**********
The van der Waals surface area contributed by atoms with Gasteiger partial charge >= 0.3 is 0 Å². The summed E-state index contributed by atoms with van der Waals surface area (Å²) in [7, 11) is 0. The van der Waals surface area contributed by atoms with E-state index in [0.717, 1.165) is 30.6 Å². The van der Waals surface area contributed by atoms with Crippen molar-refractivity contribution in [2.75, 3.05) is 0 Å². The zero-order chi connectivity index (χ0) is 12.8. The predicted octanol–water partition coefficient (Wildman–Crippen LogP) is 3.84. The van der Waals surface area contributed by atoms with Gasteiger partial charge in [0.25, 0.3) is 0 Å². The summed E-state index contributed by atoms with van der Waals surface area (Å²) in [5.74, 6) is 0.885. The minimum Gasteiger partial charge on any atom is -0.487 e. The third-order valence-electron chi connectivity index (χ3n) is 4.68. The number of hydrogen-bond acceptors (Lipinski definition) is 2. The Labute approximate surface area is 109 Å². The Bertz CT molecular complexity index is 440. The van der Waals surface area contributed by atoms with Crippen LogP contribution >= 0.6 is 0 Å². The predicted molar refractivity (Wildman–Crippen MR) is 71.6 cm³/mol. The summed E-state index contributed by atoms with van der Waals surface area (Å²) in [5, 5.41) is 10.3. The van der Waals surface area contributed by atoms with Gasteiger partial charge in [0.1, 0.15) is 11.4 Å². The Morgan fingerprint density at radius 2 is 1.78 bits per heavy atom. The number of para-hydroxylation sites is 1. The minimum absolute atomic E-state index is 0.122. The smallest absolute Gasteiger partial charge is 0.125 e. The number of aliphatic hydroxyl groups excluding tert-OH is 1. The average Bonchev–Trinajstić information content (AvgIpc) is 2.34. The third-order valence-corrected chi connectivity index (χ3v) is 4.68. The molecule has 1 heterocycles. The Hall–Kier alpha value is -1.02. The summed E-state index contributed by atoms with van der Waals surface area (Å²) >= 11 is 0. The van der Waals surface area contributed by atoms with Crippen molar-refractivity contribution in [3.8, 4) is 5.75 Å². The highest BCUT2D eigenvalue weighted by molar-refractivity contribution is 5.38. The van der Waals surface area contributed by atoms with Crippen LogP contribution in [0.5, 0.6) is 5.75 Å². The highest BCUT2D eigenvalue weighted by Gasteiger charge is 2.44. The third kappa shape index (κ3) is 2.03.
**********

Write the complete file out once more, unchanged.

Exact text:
The van der Waals surface area contributed by atoms with Gasteiger partial charge >= 0.3 is 0 Å². The summed E-state index contributed by atoms with van der Waals surface area (Å²) in [7, 11) is 0. The van der Waals surface area contributed by atoms with E-state index in [0.717, 1.165) is 30.6 Å². The van der Waals surface area contributed by atoms with Crippen molar-refractivity contribution in [2.75, 3.05) is 0 Å². The zero-order chi connectivity index (χ0) is 12.8. The predicted octanol–water partition coefficient (Wildman–Crippen LogP) is 3.84. The van der Waals surface area contributed by atoms with Gasteiger partial charge in [0.25, 0.3) is 0 Å². The summed E-state index contributed by atoms with van der Waals surface area (Å²) in [5.74, 6) is 0.885. The minimum Gasteiger partial charge on any atom is -0.487 e. The third-order valence-electron chi connectivity index (χ3n) is 4.68. The number of hydrogen-bond acceptors (Lipinski definition) is 2. The Labute approximate surface area is 109 Å². The Bertz CT molecular complexity index is 440. The van der Waals surface area contributed by atoms with Crippen LogP contribution >= 0.6 is 0 Å². The predicted molar refractivity (Wildman–Crippen MR) is 71.6 cm³/mol. The summed E-state index contributed by atoms with van der Waals surface area (Å²) in [5, 5.41) is 10.3. The van der Waals surface area contributed by atoms with Gasteiger partial charge in [0.1, 0.15) is 11.4 Å². The Morgan fingerprint density at radius 2 is 1.78 bits per heavy atom. The number of para-hydroxylation sites is 1. The minimum absolute atomic E-state index is 0.122. The smallest absolute Gasteiger partial charge is 0.125 e. The number of aliphatic hydroxyl groups excluding tert-OH is 1. The average Bonchev–Trinajstić information content (AvgIpc) is 2.34. The third-order valence-corrected chi connectivity index (χ3v) is 4.68. The molecule has 1 heterocycles. The Hall–Kier alpha value is -1.02. The summed E-state index contributed by atoms with van der Waals surface area (Å²) >= 11 is 0. The van der Waals surface area contributed by atoms with Crippen molar-refractivity contribution in [3.8, 4) is 5.75 Å². The highest BCUT2D eigenvalue weighted by molar-refractivity contribution is 5.38. The van der Waals surface area contributed by atoms with Crippen LogP contribution in [0.5, 0.6) is 5.75 Å². The highest BCUT2D eigenvalue weighted by Gasteiger charge is 2.44. The third kappa shape index (κ3) is 2.03.